What is Health Informatics?
Health informatics is the application of computer science and information technology to the many different facets of health care. Sometimes referred to as health care informatics, medical informatics or biomedical informatics, the goal of health informatics is to improve patient outcomes, create greater efficiencies in health care systems, accelerate research, solve public health challenges and empower individuals to use data to improve their own health. An aging population, a demand for greater efficiency in the healthcare space and an increasingly interconnected world are just a few of the factors powering the growth of health informatics.
From your smartwatch, to advanced medical research centers, to agencies working to prevent global pandemics, health informatics is at the heart of 21st century health care. As a rapidly expanding field, it also offers incredible opportunities for those with advanced training in computer science to succeed while improving the lives of countless others.
Studying health informatics requires a multidisciplinary education that involves both a grounding in computer science and health care. Students studying health informatics receive training in topics including data analytics, human-computer interaction, social network analytics and more. To supplement their health care industry education, students may also take classes through their nursing and medical schools or school of public health.
Depending on their area of interest, students may also benefit from training in other areas of computing and information science. For example:
Health Informatics Fields and Career Opportunities
Health informatics impacts every sector of health care, leading to an increase in specialization in the industry. From your doctor’s office to the research lab to the newest cutting-edge tech startup, these are just a few of the career fields available in health informatics:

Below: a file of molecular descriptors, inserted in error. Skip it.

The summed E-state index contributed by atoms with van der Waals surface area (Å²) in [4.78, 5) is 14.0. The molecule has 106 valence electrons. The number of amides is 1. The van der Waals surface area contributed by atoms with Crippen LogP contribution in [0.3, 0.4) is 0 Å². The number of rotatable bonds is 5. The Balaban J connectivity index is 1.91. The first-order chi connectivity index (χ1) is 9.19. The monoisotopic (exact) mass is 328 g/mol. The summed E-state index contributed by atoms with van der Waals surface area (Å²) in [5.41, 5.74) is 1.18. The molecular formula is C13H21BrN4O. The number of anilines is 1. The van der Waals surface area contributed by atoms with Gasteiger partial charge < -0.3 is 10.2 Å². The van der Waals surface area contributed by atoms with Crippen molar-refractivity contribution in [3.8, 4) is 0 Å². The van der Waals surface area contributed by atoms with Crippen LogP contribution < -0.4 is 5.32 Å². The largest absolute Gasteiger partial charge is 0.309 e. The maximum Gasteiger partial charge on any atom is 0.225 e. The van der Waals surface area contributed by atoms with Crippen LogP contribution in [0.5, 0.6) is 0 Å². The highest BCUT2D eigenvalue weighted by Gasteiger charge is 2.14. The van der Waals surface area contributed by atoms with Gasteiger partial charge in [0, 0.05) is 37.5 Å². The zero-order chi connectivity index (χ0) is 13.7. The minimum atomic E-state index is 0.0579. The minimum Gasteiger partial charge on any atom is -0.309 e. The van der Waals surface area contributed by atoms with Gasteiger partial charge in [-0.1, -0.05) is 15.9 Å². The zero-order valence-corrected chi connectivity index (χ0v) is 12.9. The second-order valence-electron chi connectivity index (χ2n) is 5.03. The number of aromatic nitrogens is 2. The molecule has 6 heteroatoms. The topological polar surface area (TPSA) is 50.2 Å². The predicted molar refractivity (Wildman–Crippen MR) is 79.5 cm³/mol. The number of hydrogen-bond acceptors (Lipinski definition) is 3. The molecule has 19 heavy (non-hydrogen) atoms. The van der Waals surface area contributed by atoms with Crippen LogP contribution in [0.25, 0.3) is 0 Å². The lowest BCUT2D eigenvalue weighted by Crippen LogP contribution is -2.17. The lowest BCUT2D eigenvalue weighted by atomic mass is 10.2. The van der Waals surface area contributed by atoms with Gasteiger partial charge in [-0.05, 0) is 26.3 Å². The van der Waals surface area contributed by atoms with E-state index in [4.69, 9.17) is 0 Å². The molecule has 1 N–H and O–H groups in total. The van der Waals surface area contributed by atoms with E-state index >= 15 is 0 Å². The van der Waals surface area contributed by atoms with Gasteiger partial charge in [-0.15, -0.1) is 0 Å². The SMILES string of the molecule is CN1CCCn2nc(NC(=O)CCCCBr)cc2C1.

- Health Care Informatics – Sometimes referred to as clinical informatics, health care informatics deals with electronic health records (EHR) including medical imaging in a clinical setting. Health care informatics requires an understanding of both health care management and data security. Health care informatics can also include specific disciplines such as nursing informatics, dental informatics and pathology informatics.
- Biomedical Informatics – Sometimes referred to as bioinformatics, biomedical informatics uses data science, artificial intelligence and other technologies to solve health care challenges at the cellular, genetic and molecular level. Biomedical informatics is unlocking new ways to prevent disease and find new cures with greater speed and accuracy than ever before.
- Research Informatics – This branch of health informatics uses computer science to facilitate and improve biomedical and health research. Research informatics includes translational informatics, which connects research from the laboratory to the bedside to widespread clinical practice.
- Public Health Informatics – Specialists in public health informatics use health care data to track, report and predict population health trends and solve public health challenges at a community, national and global level.
- Consumer Health Informatics – Specialists in consumer health informatics use technology to enhance health care by improving public health literacy, connecting consumers to health care resources, letting consumers track and use personal health data and helping consumers manage and improve their own health outside of a clinical setting.